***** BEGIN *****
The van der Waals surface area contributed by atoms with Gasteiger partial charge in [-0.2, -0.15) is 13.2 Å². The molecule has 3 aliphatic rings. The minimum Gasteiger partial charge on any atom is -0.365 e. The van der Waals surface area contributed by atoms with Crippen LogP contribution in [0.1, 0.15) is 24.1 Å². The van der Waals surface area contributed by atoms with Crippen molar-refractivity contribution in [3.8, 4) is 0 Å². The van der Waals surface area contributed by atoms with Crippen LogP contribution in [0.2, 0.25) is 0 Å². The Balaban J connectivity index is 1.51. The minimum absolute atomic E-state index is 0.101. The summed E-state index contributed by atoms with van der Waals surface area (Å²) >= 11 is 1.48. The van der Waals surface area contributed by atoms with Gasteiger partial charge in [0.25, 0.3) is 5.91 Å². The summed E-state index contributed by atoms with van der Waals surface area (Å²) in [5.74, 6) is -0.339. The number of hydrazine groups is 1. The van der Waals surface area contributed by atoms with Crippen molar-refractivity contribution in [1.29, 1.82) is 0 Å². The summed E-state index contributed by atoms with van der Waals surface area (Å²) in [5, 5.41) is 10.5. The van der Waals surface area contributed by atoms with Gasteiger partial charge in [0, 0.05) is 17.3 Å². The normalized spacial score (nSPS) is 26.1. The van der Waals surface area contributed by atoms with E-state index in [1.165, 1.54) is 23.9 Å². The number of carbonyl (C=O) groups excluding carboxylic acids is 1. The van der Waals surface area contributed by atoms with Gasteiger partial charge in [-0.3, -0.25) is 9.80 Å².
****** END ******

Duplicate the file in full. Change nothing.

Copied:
The van der Waals surface area contributed by atoms with Gasteiger partial charge in [-0.2, -0.15) is 13.2 Å². The molecule has 3 aliphatic rings. The minimum Gasteiger partial charge on any atom is -0.365 e. The van der Waals surface area contributed by atoms with Crippen LogP contribution in [0.1, 0.15) is 24.1 Å². The van der Waals surface area contributed by atoms with Crippen molar-refractivity contribution in [3.8, 4) is 0 Å². The van der Waals surface area contributed by atoms with Crippen LogP contribution in [0.2, 0.25) is 0 Å². The Balaban J connectivity index is 1.51. The minimum absolute atomic E-state index is 0.101. The summed E-state index contributed by atoms with van der Waals surface area (Å²) >= 11 is 1.48. The van der Waals surface area contributed by atoms with Gasteiger partial charge in [0.25, 0.3) is 5.91 Å². The summed E-state index contributed by atoms with van der Waals surface area (Å²) in [5.74, 6) is -0.339. The number of hydrazine groups is 1. The van der Waals surface area contributed by atoms with Crippen molar-refractivity contribution in [1.29, 1.82) is 0 Å². The summed E-state index contributed by atoms with van der Waals surface area (Å²) in [5, 5.41) is 10.5. The van der Waals surface area contributed by atoms with Gasteiger partial charge in [0, 0.05) is 17.3 Å². The normalized spacial score (nSPS) is 26.1. The van der Waals surface area contributed by atoms with E-state index in [1.165, 1.54) is 23.9 Å². The number of carbonyl (C=O) groups excluding carboxylic acids is 1. The van der Waals surface area contributed by atoms with Gasteiger partial charge in [-0.3, -0.25) is 9.80 Å².